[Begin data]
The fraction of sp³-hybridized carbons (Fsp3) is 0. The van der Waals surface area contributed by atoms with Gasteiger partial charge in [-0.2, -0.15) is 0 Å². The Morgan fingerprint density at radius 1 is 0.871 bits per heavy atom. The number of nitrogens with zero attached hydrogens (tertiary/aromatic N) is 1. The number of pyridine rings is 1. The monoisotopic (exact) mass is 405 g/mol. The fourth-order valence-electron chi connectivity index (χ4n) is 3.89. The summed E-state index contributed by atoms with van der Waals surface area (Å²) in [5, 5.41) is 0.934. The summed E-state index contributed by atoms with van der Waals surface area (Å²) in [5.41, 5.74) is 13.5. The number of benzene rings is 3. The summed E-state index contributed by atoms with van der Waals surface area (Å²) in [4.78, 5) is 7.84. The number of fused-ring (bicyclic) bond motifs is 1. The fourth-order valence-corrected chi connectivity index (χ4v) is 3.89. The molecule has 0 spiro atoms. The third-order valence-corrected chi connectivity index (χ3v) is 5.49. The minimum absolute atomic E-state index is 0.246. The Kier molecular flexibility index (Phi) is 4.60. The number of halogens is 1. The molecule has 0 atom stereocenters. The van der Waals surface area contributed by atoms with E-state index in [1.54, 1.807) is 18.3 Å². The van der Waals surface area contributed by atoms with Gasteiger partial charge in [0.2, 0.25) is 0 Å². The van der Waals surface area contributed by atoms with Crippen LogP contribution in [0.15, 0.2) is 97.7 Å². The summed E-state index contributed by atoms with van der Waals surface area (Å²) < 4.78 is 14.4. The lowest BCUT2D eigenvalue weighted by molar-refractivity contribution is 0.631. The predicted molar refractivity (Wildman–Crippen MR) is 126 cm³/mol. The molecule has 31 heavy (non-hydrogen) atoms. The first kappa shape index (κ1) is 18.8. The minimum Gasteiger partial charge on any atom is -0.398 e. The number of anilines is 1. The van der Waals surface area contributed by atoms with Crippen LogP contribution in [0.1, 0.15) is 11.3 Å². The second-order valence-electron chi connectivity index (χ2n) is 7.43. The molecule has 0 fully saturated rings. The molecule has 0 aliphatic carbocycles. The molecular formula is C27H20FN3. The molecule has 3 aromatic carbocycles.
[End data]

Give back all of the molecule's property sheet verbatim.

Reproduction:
The fraction of sp³-hybridized carbons (Fsp3) is 0. The van der Waals surface area contributed by atoms with Gasteiger partial charge in [-0.2, -0.15) is 0 Å². The Morgan fingerprint density at radius 1 is 0.871 bits per heavy atom. The number of nitrogens with zero attached hydrogens (tertiary/aromatic N) is 1. The number of pyridine rings is 1. The monoisotopic (exact) mass is 405 g/mol. The fourth-order valence-electron chi connectivity index (χ4n) is 3.89. The summed E-state index contributed by atoms with van der Waals surface area (Å²) in [5, 5.41) is 0.934. The summed E-state index contributed by atoms with van der Waals surface area (Å²) in [5.41, 5.74) is 13.5. The number of benzene rings is 3. The summed E-state index contributed by atoms with van der Waals surface area (Å²) in [4.78, 5) is 7.84. The number of fused-ring (bicyclic) bond motifs is 1. The fourth-order valence-corrected chi connectivity index (χ4v) is 3.89. The molecule has 0 spiro atoms. The third-order valence-corrected chi connectivity index (χ3v) is 5.49. The minimum absolute atomic E-state index is 0.246. The Kier molecular flexibility index (Phi) is 4.60. The number of halogens is 1. The molecule has 0 atom stereocenters. The van der Waals surface area contributed by atoms with E-state index in [1.54, 1.807) is 18.3 Å². The van der Waals surface area contributed by atoms with Gasteiger partial charge in [0.2, 0.25) is 0 Å². The van der Waals surface area contributed by atoms with Crippen LogP contribution in [0.15, 0.2) is 97.7 Å². The summed E-state index contributed by atoms with van der Waals surface area (Å²) < 4.78 is 14.4. The lowest BCUT2D eigenvalue weighted by molar-refractivity contribution is 0.631. The predicted molar refractivity (Wildman–Crippen MR) is 126 cm³/mol. The molecule has 31 heavy (non-hydrogen) atoms. The first kappa shape index (κ1) is 18.8. The minimum Gasteiger partial charge on any atom is -0.398 e. The number of anilines is 1. The van der Waals surface area contributed by atoms with Crippen LogP contribution in [0.1, 0.15) is 11.3 Å². The second-order valence-electron chi connectivity index (χ2n) is 7.43. The molecule has 0 fully saturated rings. The molecule has 0 aliphatic carbocycles. The molecular formula is C27H20FN3. The molecule has 3 aromatic carbocycles.